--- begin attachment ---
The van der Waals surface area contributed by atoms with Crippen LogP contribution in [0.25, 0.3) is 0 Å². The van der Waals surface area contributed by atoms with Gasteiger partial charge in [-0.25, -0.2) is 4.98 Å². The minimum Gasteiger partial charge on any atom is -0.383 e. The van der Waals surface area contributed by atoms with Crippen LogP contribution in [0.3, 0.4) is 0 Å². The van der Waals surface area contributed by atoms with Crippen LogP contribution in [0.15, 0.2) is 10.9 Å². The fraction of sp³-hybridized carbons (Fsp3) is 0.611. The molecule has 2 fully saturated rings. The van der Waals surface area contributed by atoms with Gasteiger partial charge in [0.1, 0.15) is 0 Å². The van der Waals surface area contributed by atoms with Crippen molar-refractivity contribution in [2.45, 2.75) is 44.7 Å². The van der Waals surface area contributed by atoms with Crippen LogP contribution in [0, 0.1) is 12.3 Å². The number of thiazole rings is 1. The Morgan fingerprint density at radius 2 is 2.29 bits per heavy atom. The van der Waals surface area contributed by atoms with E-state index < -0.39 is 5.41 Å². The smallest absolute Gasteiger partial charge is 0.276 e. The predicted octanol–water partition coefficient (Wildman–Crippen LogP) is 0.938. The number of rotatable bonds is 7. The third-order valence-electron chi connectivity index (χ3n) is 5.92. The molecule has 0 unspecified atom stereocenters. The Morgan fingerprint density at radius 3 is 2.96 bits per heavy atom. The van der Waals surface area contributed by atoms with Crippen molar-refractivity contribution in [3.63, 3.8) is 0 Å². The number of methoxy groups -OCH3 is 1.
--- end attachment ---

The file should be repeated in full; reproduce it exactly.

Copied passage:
The van der Waals surface area contributed by atoms with Crippen LogP contribution in [0.25, 0.3) is 0 Å². The van der Waals surface area contributed by atoms with Gasteiger partial charge in [-0.25, -0.2) is 4.98 Å². The minimum Gasteiger partial charge on any atom is -0.383 e. The van der Waals surface area contributed by atoms with Crippen LogP contribution in [0.3, 0.4) is 0 Å². The van der Waals surface area contributed by atoms with Crippen LogP contribution in [0.15, 0.2) is 10.9 Å². The fraction of sp³-hybridized carbons (Fsp3) is 0.611. The molecule has 2 fully saturated rings. The van der Waals surface area contributed by atoms with Gasteiger partial charge in [0.1, 0.15) is 0 Å². The van der Waals surface area contributed by atoms with Crippen molar-refractivity contribution in [2.45, 2.75) is 44.7 Å². The van der Waals surface area contributed by atoms with Crippen LogP contribution in [0, 0.1) is 12.3 Å². The number of thiazole rings is 1. The Morgan fingerprint density at radius 2 is 2.29 bits per heavy atom. The van der Waals surface area contributed by atoms with E-state index < -0.39 is 5.41 Å². The smallest absolute Gasteiger partial charge is 0.276 e. The predicted octanol–water partition coefficient (Wildman–Crippen LogP) is 0.938. The number of rotatable bonds is 7. The third-order valence-electron chi connectivity index (χ3n) is 5.92. The molecule has 0 unspecified atom stereocenters. The Morgan fingerprint density at radius 3 is 2.96 bits per heavy atom. The van der Waals surface area contributed by atoms with Crippen molar-refractivity contribution in [3.63, 3.8) is 0 Å². The number of methoxy groups -OCH3 is 1.